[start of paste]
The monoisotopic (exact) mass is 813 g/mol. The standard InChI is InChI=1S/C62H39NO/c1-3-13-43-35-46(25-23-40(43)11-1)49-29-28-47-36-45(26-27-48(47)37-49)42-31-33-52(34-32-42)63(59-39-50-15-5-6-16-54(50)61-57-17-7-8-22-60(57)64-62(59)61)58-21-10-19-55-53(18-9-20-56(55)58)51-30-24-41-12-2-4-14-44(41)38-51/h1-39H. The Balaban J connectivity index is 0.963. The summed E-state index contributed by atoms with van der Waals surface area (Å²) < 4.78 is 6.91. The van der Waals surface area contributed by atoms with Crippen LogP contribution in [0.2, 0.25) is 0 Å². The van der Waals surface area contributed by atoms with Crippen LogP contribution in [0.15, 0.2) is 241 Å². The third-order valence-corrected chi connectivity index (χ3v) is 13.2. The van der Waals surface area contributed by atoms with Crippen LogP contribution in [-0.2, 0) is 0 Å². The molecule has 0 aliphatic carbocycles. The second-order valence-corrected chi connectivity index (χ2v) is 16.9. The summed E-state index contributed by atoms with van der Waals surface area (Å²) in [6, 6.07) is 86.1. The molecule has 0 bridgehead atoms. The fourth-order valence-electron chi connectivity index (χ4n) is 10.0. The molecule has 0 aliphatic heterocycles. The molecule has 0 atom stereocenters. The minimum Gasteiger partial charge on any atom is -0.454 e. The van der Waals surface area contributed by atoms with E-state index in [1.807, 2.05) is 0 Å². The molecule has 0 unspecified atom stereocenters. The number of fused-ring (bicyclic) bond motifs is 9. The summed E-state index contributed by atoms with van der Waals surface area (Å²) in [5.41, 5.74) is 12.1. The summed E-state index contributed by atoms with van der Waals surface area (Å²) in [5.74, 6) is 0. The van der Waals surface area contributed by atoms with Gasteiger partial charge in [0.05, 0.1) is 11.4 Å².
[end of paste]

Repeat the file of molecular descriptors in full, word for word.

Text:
The monoisotopic (exact) mass is 813 g/mol. The standard InChI is InChI=1S/C62H39NO/c1-3-13-43-35-46(25-23-40(43)11-1)49-29-28-47-36-45(26-27-48(47)37-49)42-31-33-52(34-32-42)63(59-39-50-15-5-6-16-54(50)61-57-17-7-8-22-60(57)64-62(59)61)58-21-10-19-55-53(18-9-20-56(55)58)51-30-24-41-12-2-4-14-44(41)38-51/h1-39H. The Balaban J connectivity index is 0.963. The summed E-state index contributed by atoms with van der Waals surface area (Å²) < 4.78 is 6.91. The van der Waals surface area contributed by atoms with Crippen LogP contribution in [0.2, 0.25) is 0 Å². The van der Waals surface area contributed by atoms with Crippen LogP contribution in [0.15, 0.2) is 241 Å². The third-order valence-corrected chi connectivity index (χ3v) is 13.2. The van der Waals surface area contributed by atoms with Crippen LogP contribution in [-0.2, 0) is 0 Å². The molecule has 0 aliphatic carbocycles. The second-order valence-corrected chi connectivity index (χ2v) is 16.9. The summed E-state index contributed by atoms with van der Waals surface area (Å²) in [6, 6.07) is 86.1. The molecule has 0 bridgehead atoms. The fourth-order valence-electron chi connectivity index (χ4n) is 10.0. The molecule has 0 aliphatic heterocycles. The molecule has 0 atom stereocenters. The minimum Gasteiger partial charge on any atom is -0.454 e. The van der Waals surface area contributed by atoms with E-state index in [1.807, 2.05) is 0 Å². The molecule has 0 unspecified atom stereocenters. The number of fused-ring (bicyclic) bond motifs is 9. The summed E-state index contributed by atoms with van der Waals surface area (Å²) in [5.41, 5.74) is 12.1. The summed E-state index contributed by atoms with van der Waals surface area (Å²) in [5.74, 6) is 0. The van der Waals surface area contributed by atoms with Gasteiger partial charge in [0.05, 0.1) is 11.4 Å².